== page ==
FIGURE 5
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Figure 5 Identification of key proteins associated with epirubicin resistance in MDA-MB-231 cells. Epirubicin-resistant (Epi-R) and native (Nat) MDA-MB-231 cells were used for iTRAQ proteome analysis. (A) FISH analysis of the subcellular location of lnc005620 with a specific probe in native MDA-MB-231 cells. Small nuclear RNA U6 (U6) and 18S ribosomal RNA (18S) served as references for nuclear and cytoplasmic localization, respectively. Blue: DAPI for nuclei, red: probe for target genes. Scale bars: 25 μm. n = 3. (B) GO function analysis of 202 differentially expressed proteins between Epi-R and Nat cells. (C) KEGG analysis of 202 differentially expressed proteins between Epi-R and Nat cells. (D) Immunofluorescence staining of ITGB1 in Epi-R and Nat cells. Blue: DAPI for nuclei, green: ITGB1. Scale bars: 50 μm. n = 3. (E) Western blotting of ITGB1 in breast cancer tissues and paired adjacent non‐tumor tissues from TNBC and non-TNBC patients. Glyceraldehyde 3-phosphate dehydrogenase (GAPDH) was used as an internal reference. Lines 1, 3, 5, 7, 9, 11: para-carcinoma tissues; lines 2, 4, 6, 8, 10, 12: carcinoma tissues. (F) Quantitative analysis of ITGB1 protein expression. (G) Immunohistochemistry analysis of ITGB1 expression in breast cancer tissues from TNBC and non-TNBC patients responding or nonresponding to epirubicin treatment. Scale bars: 200 μm. n = 3/group. (H) Quantitative analysis of ITGB1 expression. Data are represented as the mean ± SD, *P < 0.05, **P < 0.01, ***P < 0.001.

Among these DEPs, we found that three members of the integrin family, integrin β4, integrin β1 and integrin α6, were all upregulated in epirubicin-resistant cells. Integrins comprise a large family of cell surface receptors that are composed of two subunits, α and β (31). The β1 integrin subunit encoded by the ITGB1 gene is one member of this large family and is a critical mediator of breast cancer initiation and progression (32, 33). Overexpression of ITGB1 has been associated with poor overall survival in TNBC patients (34). Here, we calculated the Pearson’s correlation coefficient of lnc005620 and ITGB1, and the value was 0.56 (P = 0.044). Considering that lnc005620 is mainly located in the cytoplasm and ITGB1 is a cell surface receptor, we focused on ITGB1 for further research on the mechanism of lnc005620.

To confirm the high expression of ITGB1 in epirubicin-resistant MDA-MB-231 cells, immunofluorescence was used, and we found that the expression of ITGB1 increased in epirubicin-resistant cells compared to the native cells (Figure 5D). Then, we detected the protein expression of ITGB1 in breast cancer tissues and paired adjacent non-tumor tissues from patients diagnosed with TNBC or non-TNBC. Western blotting analysis showed that an increased trend of ITGB1 expression was observed in cancer tissues from TNBC (Figure 5E), but quantitative analysis of the bands showed no significant difference (Figure 5F). Furthermore, 12 breast cancer tissues from patients who received epirubicin treatment were used for immunohistochemistry of ITGB1. Patients were divided into nonresponding (3 were TNBC and non-TNBC) and responding (3 were TNBC and non-TNBC) groups (Supplementary Table 7) according to the Response Evaluation Criteria In Solid Tumors (RECIST, version 1.1) (35). The results showed that ITGB1 was upregulated significantly in TNBC patients who did not respond to epirubicin treatment compared with those who showed a response to epirubicin therapy (Figures 5G, H). Silencing of ITGB1 suppresses TNBC cell migration and invasion (36). We also confirmed that knockdown of ITGB1 promoted apoptosis and inhibited the migration and invasion of epirubicin-resistant MDA-MB-231 cells (Supplementary Figure 6). In summary, ITGB1 plays an oncogenic role and might be associated with nonresponse to epirubicin treatment in TNBC patients.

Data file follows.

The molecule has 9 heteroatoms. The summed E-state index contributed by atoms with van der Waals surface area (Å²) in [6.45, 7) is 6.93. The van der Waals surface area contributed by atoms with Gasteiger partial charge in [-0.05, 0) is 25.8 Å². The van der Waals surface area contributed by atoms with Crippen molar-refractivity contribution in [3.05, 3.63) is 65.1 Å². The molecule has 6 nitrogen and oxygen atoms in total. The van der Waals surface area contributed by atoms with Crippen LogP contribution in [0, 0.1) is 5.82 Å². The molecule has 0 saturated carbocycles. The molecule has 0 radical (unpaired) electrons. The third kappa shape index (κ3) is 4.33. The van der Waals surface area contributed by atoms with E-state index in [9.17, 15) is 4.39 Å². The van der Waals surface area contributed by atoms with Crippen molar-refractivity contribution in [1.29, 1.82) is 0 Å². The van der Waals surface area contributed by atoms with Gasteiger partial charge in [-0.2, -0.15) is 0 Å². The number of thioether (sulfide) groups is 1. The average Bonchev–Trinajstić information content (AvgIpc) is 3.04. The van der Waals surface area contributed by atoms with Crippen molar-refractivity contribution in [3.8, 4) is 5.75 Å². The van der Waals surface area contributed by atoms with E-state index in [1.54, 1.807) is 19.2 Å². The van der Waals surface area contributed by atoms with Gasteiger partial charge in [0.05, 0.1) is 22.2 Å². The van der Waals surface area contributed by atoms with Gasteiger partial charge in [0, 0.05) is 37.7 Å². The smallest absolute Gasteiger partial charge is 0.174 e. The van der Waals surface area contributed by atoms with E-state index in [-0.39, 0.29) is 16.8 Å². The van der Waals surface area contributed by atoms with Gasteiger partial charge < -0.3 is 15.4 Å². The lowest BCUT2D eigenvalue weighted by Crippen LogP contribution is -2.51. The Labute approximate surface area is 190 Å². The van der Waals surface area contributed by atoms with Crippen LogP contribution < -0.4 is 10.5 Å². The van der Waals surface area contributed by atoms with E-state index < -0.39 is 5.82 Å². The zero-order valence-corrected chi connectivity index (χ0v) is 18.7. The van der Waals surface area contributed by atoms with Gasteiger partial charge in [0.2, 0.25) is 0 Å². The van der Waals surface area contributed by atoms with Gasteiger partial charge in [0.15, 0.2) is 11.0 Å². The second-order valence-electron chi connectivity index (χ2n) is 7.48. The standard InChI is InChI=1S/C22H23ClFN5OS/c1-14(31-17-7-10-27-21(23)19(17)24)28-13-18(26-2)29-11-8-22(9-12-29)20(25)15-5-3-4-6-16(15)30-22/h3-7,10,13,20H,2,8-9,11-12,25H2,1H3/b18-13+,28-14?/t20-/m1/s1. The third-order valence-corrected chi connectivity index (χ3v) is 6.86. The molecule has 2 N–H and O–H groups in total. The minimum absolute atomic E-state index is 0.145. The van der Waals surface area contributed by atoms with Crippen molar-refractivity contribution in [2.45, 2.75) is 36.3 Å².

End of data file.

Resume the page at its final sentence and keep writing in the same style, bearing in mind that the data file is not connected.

ITGB1 Is a Downstream Target of lnc005620 That Functions in the Epirubicin Resistance of MDA-MB-231 Cells

To further investigate whether ITGB1 is a functional target of lnc005620, we first detected the alteration of ITGB1 expression after lnc005620 was overexpressed or knocked down in MDA-MB-231 cells. Immunofluorescence and western blotting experiments both showed that overexpression of lnc005620 upregulated the expression of ITGB1 (Figures 6A–C), whereas knockdown of lnc005620 downregulated the expression level (Figures 6D–F) whether the cells were treated with 12.5 ng/ml epirubicin for 48 h or not. Then, we modulated the expression of lnc005620 and ITGB1 simultaneously. By performing CCK-8 and EdU assays, we demonstrated that knockdown of ITGB1 alleviated lnc005620’s effect on cell proliferation and the results were more significant after treatment with 12.5 ng/ml epirubicin for 72 h (Figures 6G–I). Flow cytometry clearly showed that knockdown of ITGB1 partially abrogated the effects of lnc005620 on cell apoptosis and epirubicin treatment reinforced these effects (Figures 6J, K). Similarly, knockdown of ITGB1 also reversed the effect of lnc005620 on cell migration (Figures 6L, M) and invasion (Figures 6N, O) regardless of whether the cells were treated with epirubicin. In conclusion, lnc005620 may promote breast cancer progression and epirubicin resistance via ITBG1.

FIGURE 6